Draxtor Despres pointed me towards Second Life shows new promise as virtual forum for diabetes education, an article written by Nidhi Subbaraman for the technical section of the Boston Globe’s on-line edition.
In it, Ms Subbaraman reports on a Boston Medical Centre trial which utilised Second Life to help diabetes sufferers better manage their condition, and which has paved the way for an even more in-depth examination of the use of virtual world environments in matters of personal healthcare.
The trial was initiated by 2009 by Dr. Suzanne Mitchell, a family physician at Boston Medical Centre and assistant professor at the Boston University School of Medicine. The intent was to investigate whether and how virtual group sessions held in Second Life might help diabetes sufferers made changes to their eating habits and lifestyles to better manage their illness.
In particular, the trial involved African-American women, many from low-income families and / or holding down busy jobs. This demographic was specifically targeted because the U.S. Department of Health and Human Services Office indicates that a quarter of African-American women over age 55 have type 2 diabetes, which is a significantly high percentage.
Half of the study participants attended hospital classes to help them cope with their condition, the other half were provided with computers and modems and shown how to access Second Life and attend classes in-world. As Ms. Subbabaman notes:
Some days the virtual group “met” at the Second Life BMC classroom, but the group also took field trips into the on-line world. Once, the course leaders led a session on diet and explained how slow, mindful eating was one way to control portions and manage diet. The participants found that when their avatars sat down to eat at the cafeteria location, their utensils moved very slowly, echoing the lesson. Another time the group met at an exercise facility within Second Life, where participants could try out the treadmill or exercise bikes, or take a swim.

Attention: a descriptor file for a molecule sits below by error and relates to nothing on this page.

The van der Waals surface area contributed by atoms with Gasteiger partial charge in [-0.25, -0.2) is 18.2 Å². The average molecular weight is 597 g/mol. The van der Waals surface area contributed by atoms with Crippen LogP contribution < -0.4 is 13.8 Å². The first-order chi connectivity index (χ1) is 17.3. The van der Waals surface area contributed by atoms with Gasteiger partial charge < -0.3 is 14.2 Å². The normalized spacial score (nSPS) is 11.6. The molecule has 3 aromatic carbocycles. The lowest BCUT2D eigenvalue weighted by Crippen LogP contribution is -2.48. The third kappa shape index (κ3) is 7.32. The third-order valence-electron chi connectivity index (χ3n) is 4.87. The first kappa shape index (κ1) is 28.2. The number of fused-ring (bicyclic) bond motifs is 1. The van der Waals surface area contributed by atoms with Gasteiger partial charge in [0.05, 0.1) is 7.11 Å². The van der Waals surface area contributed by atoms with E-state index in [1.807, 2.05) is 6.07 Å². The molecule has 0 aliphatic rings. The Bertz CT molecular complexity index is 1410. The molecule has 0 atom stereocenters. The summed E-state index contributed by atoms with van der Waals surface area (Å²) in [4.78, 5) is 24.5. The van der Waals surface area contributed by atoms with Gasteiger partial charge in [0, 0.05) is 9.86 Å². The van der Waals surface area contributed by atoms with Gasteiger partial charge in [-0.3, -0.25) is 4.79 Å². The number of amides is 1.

Not only did the trial reveal the participants attending virtual activities faired at least as well as those attending regular hospital classes, it also showed that they formed friendships and their own support network, swapping recipes, and trying to encourage friends to join them in-world as well. Most interestingly of all, the study suggested that those participating in the virtual aspect of the study reported exercising more than the group that met in class, suggesting the virtual experience might result in lasting lifestyle changes.
This isn’t the first time that activities in Second Life and virtual environments like it have been shown to have a positive impact on people’s lifestyle choices. In 2012, for example, I reported on a study led by Dr. Elizabeth Behm-Morawitz at the University of Missouri which showed that people who have a strong sense of self-presence with their avatar enjoy an improved self-image and took better care of themselves health-wise, and tended to enjoy better relationships with others.
However, as Ms. Subbabaman reports, the work carried out by Dr. Mitchell and her colleagues has now resulted in the National Institute of Diabetes and Digestive and Kidney Diseases (NIDDK) awarding them a US $3.5 million grant to finance a further 5-year study into how the use of Second Life can help people diagnosed with diabetes better manage their condition.